Sharing information allows people to make choices


Issues of transparency and money are at the heart of controversy concerning Coupeville and WhidbeyHealth Medical Center’s water. Coupeville has known since December 2016 that at least four perfluorinated chemicals (PFCs) leaking from the Navy’s Outlying Field have contaminated its water supply.

The Town and the Navy only told the public about two of them.

It was not until August 2017, in response to a Public Records Act request, that the Town’s tests for six PFCs were made public. Reports of December 2016 and March and June of 2017 revealed PFOA, PFHpA, PFBS and PFHxS to be in the Coupeville’s water — the same water used by the hospital.

The four PFCs found are among the six PFCs of concern identified in EPA’s Unregulated Contaminate Monitoring Rule.

On April 10, 2017, the hospital was asked to install a filtration system to keep PFCs out of its water.

The next day, Coupeville Mayor Molly Hughes and hospital CEO Geri Forbes exchanged emails proposing wording to be used in rejecting the request. Forbes did not ask for and Hughes did not volunteer information about all the PFCs known to be in the water.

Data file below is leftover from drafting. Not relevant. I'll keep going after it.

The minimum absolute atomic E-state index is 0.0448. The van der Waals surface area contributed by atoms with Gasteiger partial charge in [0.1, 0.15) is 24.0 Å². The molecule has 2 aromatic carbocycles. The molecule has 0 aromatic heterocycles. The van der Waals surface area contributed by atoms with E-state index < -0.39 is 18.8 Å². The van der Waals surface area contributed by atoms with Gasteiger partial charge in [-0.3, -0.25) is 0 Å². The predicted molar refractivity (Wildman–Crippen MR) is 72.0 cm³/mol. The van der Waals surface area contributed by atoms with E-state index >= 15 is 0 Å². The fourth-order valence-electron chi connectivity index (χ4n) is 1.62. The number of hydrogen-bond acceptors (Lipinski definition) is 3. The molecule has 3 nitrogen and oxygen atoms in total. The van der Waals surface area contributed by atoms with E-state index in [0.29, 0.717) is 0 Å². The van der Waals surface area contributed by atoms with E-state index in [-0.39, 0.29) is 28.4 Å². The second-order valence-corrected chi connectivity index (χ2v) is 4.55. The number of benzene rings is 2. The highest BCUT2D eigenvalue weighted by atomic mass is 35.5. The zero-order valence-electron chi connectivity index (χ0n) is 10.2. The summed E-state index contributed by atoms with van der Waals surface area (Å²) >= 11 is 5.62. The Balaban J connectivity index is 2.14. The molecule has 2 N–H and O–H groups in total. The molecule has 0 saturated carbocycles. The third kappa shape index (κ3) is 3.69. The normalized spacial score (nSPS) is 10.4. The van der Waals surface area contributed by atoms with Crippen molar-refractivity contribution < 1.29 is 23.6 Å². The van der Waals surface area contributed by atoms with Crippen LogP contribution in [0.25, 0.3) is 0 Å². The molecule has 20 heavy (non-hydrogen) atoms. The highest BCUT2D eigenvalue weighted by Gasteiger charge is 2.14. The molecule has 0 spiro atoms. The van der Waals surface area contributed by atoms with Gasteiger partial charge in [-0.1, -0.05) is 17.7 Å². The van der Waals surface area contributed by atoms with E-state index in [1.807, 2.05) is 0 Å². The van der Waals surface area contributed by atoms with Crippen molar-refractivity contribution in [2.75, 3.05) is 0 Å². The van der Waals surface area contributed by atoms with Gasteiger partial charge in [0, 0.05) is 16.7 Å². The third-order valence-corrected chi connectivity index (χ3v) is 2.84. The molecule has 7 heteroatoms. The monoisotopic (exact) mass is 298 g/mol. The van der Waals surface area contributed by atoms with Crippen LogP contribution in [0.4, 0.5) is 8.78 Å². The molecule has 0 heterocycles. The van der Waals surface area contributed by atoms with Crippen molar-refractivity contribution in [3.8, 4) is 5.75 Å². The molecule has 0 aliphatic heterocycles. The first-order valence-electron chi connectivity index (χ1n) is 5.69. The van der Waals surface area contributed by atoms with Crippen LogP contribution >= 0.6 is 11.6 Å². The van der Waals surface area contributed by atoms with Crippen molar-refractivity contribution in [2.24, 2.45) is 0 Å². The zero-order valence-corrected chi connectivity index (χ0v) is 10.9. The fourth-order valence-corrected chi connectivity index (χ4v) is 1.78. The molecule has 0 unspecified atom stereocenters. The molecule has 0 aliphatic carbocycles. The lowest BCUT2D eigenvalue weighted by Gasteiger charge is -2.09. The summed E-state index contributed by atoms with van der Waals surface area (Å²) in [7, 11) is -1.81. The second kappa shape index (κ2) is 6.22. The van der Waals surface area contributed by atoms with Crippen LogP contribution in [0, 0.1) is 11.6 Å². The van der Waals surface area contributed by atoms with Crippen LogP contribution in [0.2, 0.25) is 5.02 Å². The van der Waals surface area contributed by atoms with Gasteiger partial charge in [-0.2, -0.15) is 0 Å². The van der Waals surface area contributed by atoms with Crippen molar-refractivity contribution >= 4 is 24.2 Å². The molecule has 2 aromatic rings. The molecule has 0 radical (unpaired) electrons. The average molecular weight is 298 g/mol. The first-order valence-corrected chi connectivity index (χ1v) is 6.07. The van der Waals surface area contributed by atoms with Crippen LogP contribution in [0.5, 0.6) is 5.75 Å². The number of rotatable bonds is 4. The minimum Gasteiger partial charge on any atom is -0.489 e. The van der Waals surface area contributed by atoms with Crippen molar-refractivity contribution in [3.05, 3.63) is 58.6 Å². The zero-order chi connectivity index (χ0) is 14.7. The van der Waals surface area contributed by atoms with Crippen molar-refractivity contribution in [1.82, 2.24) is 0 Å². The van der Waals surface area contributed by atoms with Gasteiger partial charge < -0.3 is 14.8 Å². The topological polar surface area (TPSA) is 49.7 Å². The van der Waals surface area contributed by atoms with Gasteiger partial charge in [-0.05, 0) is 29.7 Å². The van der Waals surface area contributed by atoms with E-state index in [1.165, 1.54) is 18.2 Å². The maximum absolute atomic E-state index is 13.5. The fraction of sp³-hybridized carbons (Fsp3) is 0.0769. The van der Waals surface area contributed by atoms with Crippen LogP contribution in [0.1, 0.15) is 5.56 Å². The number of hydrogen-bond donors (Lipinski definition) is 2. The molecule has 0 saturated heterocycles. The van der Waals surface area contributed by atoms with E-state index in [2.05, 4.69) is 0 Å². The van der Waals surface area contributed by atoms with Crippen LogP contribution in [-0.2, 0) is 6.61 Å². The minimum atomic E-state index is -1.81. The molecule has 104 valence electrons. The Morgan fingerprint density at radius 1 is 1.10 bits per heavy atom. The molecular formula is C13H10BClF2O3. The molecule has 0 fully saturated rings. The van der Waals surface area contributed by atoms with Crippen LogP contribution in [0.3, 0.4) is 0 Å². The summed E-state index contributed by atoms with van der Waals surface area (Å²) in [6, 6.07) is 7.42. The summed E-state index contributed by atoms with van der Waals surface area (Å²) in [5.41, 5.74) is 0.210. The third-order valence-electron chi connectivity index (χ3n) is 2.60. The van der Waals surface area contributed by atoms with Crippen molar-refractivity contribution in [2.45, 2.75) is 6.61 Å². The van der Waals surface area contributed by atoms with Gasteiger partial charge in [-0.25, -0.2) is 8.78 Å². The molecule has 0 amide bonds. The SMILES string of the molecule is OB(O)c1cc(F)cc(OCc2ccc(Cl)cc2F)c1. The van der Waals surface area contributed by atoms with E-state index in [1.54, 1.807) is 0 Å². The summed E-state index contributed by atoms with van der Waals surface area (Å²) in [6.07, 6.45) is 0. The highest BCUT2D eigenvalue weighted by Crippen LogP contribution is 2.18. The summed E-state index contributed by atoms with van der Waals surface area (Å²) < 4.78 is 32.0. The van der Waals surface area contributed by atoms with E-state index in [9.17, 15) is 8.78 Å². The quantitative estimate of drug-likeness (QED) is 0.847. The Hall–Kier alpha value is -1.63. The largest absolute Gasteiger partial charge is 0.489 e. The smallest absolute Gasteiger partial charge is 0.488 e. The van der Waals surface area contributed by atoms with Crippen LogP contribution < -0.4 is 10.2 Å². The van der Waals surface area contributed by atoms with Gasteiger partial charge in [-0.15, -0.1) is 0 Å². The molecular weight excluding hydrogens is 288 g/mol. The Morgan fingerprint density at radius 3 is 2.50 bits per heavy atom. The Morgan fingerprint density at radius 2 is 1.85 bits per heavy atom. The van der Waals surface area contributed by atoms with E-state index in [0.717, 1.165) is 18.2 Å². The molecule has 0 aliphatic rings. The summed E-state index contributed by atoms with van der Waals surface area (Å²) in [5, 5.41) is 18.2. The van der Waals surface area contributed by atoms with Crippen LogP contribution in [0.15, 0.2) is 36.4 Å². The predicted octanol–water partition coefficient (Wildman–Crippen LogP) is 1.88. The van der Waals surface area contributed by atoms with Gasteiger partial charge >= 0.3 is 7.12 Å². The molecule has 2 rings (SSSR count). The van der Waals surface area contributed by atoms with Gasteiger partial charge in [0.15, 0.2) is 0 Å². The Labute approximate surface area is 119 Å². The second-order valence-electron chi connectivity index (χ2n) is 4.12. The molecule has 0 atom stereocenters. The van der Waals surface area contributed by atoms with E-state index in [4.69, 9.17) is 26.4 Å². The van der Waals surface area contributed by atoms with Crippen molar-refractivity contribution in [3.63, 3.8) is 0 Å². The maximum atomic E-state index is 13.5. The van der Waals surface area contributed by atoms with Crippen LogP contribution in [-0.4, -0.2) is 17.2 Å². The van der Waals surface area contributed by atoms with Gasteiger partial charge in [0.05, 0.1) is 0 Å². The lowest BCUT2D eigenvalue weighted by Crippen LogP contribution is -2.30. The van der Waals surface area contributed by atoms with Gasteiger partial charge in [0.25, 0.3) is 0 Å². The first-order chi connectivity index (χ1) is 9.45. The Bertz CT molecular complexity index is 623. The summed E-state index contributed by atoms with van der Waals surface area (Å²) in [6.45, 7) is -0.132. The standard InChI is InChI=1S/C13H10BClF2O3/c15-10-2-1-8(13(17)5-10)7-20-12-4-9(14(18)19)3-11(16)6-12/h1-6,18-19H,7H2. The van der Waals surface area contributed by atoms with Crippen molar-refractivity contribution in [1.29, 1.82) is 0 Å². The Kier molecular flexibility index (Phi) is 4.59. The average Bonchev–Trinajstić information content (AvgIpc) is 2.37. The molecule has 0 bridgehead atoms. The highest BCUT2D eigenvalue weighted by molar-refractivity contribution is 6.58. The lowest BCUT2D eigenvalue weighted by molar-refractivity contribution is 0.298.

In a Sept. 19 Whidbey News-Times article, that hospital announced that a one-time and not-to-be-repeated test found the hospital’s water to be “just fine.”

CEO Geri Forbes even stated that she would drink the water.

Although Forbes and Hughes might feel comfortable drinking PFC contaminated water, expectant mothers and people suffering from ill health might decide differently — if they knew the truth about the contamination.

CEO Geri Forbes is not a patient, and the $279,000 plus $70,000 bonus she was paid allows her the affordable option of a private filtration system. It also gives her access to health care not everyone can afford.

The hospital, which doesn’t have a central filtration system, released the results of its “pre-filter” and “post-filter” testing. The results did not show the hospital’s water to be free of PFCs. Different laboratories with different detection limits were used in the comparison tests. The PFHxS found in the “pre-filter” sample would not have been detected in the “post-filter” analysis.

PFCs that the Navy and the Town publicly admit to have EPA identified advisory levels. The absence of such levels for other PFCs, like PFHxS, doesn’t mean they are safe to drink. It means the jury is still out until more research is conducted. PFHxS has been linked to reduced response to certain vaccinations, increased risk of infections and increased chance of attention-deficit/hyperactivity disorder.

It takes to nine years to get rid of half the amount accumulated in the body. Blood tests on exposed populations have found PFHsX levels in children to be higher than in adults.

Keeping people in the dark about contaminants in their water doesn’t protect them.

It deprives them of the opportunity to reduce exposures. It also shields the Navy from public pressure to cleanup and pay for the pollution problem it has caused.

Rick Abraham


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